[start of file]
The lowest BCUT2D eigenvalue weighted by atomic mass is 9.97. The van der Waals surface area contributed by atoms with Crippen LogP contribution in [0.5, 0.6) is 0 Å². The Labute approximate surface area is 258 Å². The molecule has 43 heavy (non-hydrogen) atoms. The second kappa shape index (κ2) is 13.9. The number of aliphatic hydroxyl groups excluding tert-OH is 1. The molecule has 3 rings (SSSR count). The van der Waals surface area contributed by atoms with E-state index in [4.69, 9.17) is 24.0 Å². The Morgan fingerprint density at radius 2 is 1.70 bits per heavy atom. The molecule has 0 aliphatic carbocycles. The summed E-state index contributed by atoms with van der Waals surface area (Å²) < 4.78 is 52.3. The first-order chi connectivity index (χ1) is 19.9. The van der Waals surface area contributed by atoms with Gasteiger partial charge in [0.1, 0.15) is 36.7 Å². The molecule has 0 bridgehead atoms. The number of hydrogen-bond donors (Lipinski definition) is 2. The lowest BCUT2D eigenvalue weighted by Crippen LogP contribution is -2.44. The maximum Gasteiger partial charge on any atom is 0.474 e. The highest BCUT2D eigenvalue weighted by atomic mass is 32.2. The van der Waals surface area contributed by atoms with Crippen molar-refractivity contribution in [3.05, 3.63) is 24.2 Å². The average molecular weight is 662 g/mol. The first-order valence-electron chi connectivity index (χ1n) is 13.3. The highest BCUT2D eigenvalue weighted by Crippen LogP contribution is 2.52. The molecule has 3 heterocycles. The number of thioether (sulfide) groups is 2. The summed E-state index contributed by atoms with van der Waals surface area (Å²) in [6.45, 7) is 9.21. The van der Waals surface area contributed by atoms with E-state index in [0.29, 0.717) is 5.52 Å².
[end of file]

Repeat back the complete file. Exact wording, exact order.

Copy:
The lowest BCUT2D eigenvalue weighted by atomic mass is 9.97. The van der Waals surface area contributed by atoms with Crippen LogP contribution in [0.5, 0.6) is 0 Å². The Labute approximate surface area is 258 Å². The molecule has 43 heavy (non-hydrogen) atoms. The second kappa shape index (κ2) is 13.9. The number of aliphatic hydroxyl groups excluding tert-OH is 1. The molecule has 3 rings (SSSR count). The van der Waals surface area contributed by atoms with E-state index in [4.69, 9.17) is 24.0 Å². The Morgan fingerprint density at radius 2 is 1.70 bits per heavy atom. The molecule has 0 aliphatic carbocycles. The summed E-state index contributed by atoms with van der Waals surface area (Å²) < 4.78 is 52.3. The first-order chi connectivity index (χ1) is 19.9. The van der Waals surface area contributed by atoms with Gasteiger partial charge in [0.1, 0.15) is 36.7 Å². The molecule has 0 bridgehead atoms. The number of hydrogen-bond donors (Lipinski definition) is 2. The lowest BCUT2D eigenvalue weighted by Crippen LogP contribution is -2.44. The maximum Gasteiger partial charge on any atom is 0.474 e. The highest BCUT2D eigenvalue weighted by atomic mass is 32.2. The van der Waals surface area contributed by atoms with Crippen molar-refractivity contribution in [3.05, 3.63) is 24.2 Å². The average molecular weight is 662 g/mol. The first-order valence-electron chi connectivity index (χ1n) is 13.3. The highest BCUT2D eigenvalue weighted by Crippen LogP contribution is 2.52. The molecule has 3 heterocycles. The number of thioether (sulfide) groups is 2. The summed E-state index contributed by atoms with van der Waals surface area (Å²) in [6.45, 7) is 9.21. The van der Waals surface area contributed by atoms with E-state index in [0.29, 0.717) is 5.52 Å².